Google+ Nine Red: School of Restoration: Color Wash

Tuesday, July 3, 2012

School of Restoration: Color Wash

Wow, is it July already?  These months keep sneaking up on me. Welcome to another session in the School of Restoration, that I did for The Divine Minimalist.  Today I want to touch base on one of my favorite techniques, the color wash.  This is perfect when you want to update something with color, but still want to show the underlying wood grain.  I chose to do this outdoors since it's pretty messy, plus it's been beautiful out lately.  Before we start, check out my before and after:

  • Furniture
  • Sanding sponge
  • Fine & Medium Sandpaper
  • Water based paint 
  • Empty containers for mixing
  • Paint Brushes
  • Minwax Polycrylic - Satin
  • Old shirts or clean rags
  • Gloves
  • Mask
  • All purpose cleaner

The color wash technique is I think officially called a white wash, but since I'm using grey I felt that it was a little misleading!  So I renamed it, big deal. The process is the same, and you can do this with any color.  Seems like the lighter colors would highlight best, but you never know until you try!  First, choose your piece of furniture.  I chose this Armoire for the wash because I loved the wood grain, and all those knots.
Inspect the overall piece for damage, and make sure whatever repairs it needs are ones your willing to do.  I don't know how many times I've jumped the gun on a project, only to find that the repairs it needed were going to hold me back for a while.  In this case, just some trim was missing, and a few strange screws here and there.
That's an easy enough fix, especially since I had the piece that was missing.
Give your piece a proper cleaning.  I chose simple green, it's an excellent de-greaser and all purpose cleaner. Make sure you get in the little corners to get the dust and webs out, if they get caught up in your paint later you'll get some interesting textures.
Your piece may not have the trim problem, but since it was an easy fix I thought I'd throw a tip in here real quick.  So it looks like someone stood on the trim, probably some kid trying to grab cookies from the top or something, ha! Just kidding. The nails were still in tact, just bent.  I rested the trim against the side of a table, and gently tapped the nails straight again.  Afterwards it was as simple as applying some wood glue and lining the trim up to the existing holes in the armoire. Simple enough, moving on!
Remove your hardware.  I keep a lot of soup containers from when we get chinese food for projects like this. Actually all the containers in my shop are from there! They are so thick and durable, I love 'em. There's a tip for you, go get wonton soup before starting this project if you need containers (and lunch!).  I like to seal up all the hardware I'm going to re-use, I can't tell you how many times ONE screw or bolt has gone MIA.
Since we are going to be washing over the current finish, I roughed up all the sides gently by hand, using a sanding sponge.  My sponge was a little too fine for the job, so I wrapped another piece of sandpaper around my sponge.  This is also great when your sponge is pretty much shot but you don't want to run to the store for a newbie. OK, sand your piece to give the paint something to grab, no need to get crazy.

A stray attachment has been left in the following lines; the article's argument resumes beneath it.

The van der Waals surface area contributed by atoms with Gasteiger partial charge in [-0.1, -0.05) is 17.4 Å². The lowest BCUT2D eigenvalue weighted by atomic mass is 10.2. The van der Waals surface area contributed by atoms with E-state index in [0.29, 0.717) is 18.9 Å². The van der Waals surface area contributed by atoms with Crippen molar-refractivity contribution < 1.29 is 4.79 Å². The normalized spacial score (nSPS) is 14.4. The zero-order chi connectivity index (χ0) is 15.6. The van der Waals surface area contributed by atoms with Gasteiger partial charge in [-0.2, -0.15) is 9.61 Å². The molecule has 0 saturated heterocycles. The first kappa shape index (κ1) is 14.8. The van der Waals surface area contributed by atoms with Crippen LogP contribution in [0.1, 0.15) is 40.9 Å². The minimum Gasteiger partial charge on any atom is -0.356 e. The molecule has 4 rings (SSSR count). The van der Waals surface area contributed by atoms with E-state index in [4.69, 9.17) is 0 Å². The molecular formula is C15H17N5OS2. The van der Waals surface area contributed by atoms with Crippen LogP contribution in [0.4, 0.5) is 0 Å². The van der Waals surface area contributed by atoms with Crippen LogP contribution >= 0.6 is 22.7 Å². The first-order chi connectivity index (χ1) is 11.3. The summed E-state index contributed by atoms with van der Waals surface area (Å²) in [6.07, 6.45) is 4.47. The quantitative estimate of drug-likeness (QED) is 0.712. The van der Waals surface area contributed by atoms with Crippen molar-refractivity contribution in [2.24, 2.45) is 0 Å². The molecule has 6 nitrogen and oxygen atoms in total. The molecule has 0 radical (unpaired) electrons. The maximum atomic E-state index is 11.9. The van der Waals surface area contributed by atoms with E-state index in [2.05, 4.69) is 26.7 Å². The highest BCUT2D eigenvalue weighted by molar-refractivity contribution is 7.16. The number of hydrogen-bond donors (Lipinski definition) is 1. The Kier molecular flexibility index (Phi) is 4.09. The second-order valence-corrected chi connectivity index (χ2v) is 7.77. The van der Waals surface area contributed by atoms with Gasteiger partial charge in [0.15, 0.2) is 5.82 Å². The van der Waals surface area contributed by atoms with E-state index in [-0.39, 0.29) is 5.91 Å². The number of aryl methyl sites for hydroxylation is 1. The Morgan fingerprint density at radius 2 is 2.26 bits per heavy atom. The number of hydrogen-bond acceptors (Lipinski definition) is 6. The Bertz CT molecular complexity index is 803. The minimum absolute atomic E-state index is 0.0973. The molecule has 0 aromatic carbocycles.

Hooray, let's mix paint! So I'm using the color "Woodsmoke", gotta hand it to those paint namers. Make sure your paint is water-based, because we are going to be adding water.  To create the wash, mix 2 parts of your paint with 1 part water.  If that's too thick or thin for you, adjust accordingly.  This stuff is pretty forgiving.  Mix it well in your wonton soup container.
So, in the side by side above, I just started brushing the paint on liberally.  You may want to work in small sections, as sometimes it dries pretty quick. I was working in 70 degree weather, in the shade, and had no problems doing 1 whole side at a time. Oh, and wear gloves! This stuff gets all over.
Let the paint rest for 3-4 minutes, then using a clean rag (I use old T shirts) wipe away the excess paint.  I did long, smooth strokes for this look.  You'll immediately get a feel for what's happening here, and you can tailor this look to be to your taste.  The more you wipe, the more you reveal from underneath.  Here you see I'm onto the next side:
Stand back and admire your work, don't worry if you see an area that isn't perfect - the flaws are what make this great.  As you can see in mine, there are a few areas where the paint globbed up a bit, but we'll fix that later when we attack it with the sanding sponge.
While letting the outside dry, I went ahead and did the inside of the doors too.  For the interior sides however, I just dipped a clean cloth into the wash, and quickly rubbed the sides with it.  This allowed me to spread just enough paint for it to match, without having to do the entire wash inside.  You could even do that treatment over the whole piece, if you like the thinner look.
Now, I kind of liked it as is, with a lot of wood showing. But, in the name of pushing out of my comfort zone, I went ahead and did a second coat.  Let the piece dry completely before you start the next coat, I waited about an hour.

Here we have the finish after a second coat, and I chose to stop there: